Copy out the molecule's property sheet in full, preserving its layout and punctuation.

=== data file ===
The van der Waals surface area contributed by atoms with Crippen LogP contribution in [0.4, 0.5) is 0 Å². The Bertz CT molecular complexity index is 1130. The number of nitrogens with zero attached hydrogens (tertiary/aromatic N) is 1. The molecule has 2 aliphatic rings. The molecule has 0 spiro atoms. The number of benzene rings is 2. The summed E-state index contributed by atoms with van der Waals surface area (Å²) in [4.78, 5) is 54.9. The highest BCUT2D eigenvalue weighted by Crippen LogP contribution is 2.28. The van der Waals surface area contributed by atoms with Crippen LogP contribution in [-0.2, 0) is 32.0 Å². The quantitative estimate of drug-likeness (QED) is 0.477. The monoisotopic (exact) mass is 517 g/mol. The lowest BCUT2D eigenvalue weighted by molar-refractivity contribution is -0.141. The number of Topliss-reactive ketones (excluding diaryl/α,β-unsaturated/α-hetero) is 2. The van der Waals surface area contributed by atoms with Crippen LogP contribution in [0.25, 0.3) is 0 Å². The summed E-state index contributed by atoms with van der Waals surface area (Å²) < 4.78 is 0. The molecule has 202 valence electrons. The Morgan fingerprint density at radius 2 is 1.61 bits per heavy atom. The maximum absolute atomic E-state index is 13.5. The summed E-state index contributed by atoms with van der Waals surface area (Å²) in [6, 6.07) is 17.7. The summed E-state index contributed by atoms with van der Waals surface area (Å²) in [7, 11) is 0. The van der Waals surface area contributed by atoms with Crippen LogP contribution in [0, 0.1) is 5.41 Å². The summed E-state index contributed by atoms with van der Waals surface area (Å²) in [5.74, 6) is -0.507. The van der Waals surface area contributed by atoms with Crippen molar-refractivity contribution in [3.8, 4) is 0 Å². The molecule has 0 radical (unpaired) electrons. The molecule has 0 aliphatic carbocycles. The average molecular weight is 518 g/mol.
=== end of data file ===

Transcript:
The van der Waals surface area contributed by atoms with Crippen LogP contribution in [0.4, 0.5) is 0 Å². The Bertz CT molecular complexity index is 1130. The number of nitrogens with zero attached hydrogens (tertiary/aromatic N) is 1. The molecule has 2 aliphatic rings. The molecule has 0 spiro atoms. The number of benzene rings is 2. The summed E-state index contributed by atoms with van der Waals surface area (Å²) in [4.78, 5) is 54.9. The highest BCUT2D eigenvalue weighted by Crippen LogP contribution is 2.28. The van der Waals surface area contributed by atoms with Crippen LogP contribution in [-0.2, 0) is 32.0 Å². The quantitative estimate of drug-likeness (QED) is 0.477. The monoisotopic (exact) mass is 517 g/mol. The lowest BCUT2D eigenvalue weighted by molar-refractivity contribution is -0.141. The number of Topliss-reactive ketones (excluding diaryl/α,β-unsaturated/α-hetero) is 2. The van der Waals surface area contributed by atoms with Crippen LogP contribution in [0.25, 0.3) is 0 Å². The summed E-state index contributed by atoms with van der Waals surface area (Å²) < 4.78 is 0. The molecule has 202 valence electrons. The Morgan fingerprint density at radius 2 is 1.61 bits per heavy atom. The maximum absolute atomic E-state index is 13.5. The summed E-state index contributed by atoms with van der Waals surface area (Å²) in [6, 6.07) is 17.7. The summed E-state index contributed by atoms with van der Waals surface area (Å²) in [7, 11) is 0. The van der Waals surface area contributed by atoms with Crippen LogP contribution in [0, 0.1) is 5.41 Å². The summed E-state index contributed by atoms with van der Waals surface area (Å²) in [5.74, 6) is -0.507. The van der Waals surface area contributed by atoms with Crippen molar-refractivity contribution in [3.8, 4) is 0 Å². The molecule has 0 radical (unpaired) electrons. The molecule has 0 aliphatic carbocycles. The average molecular weight is 518 g/mol.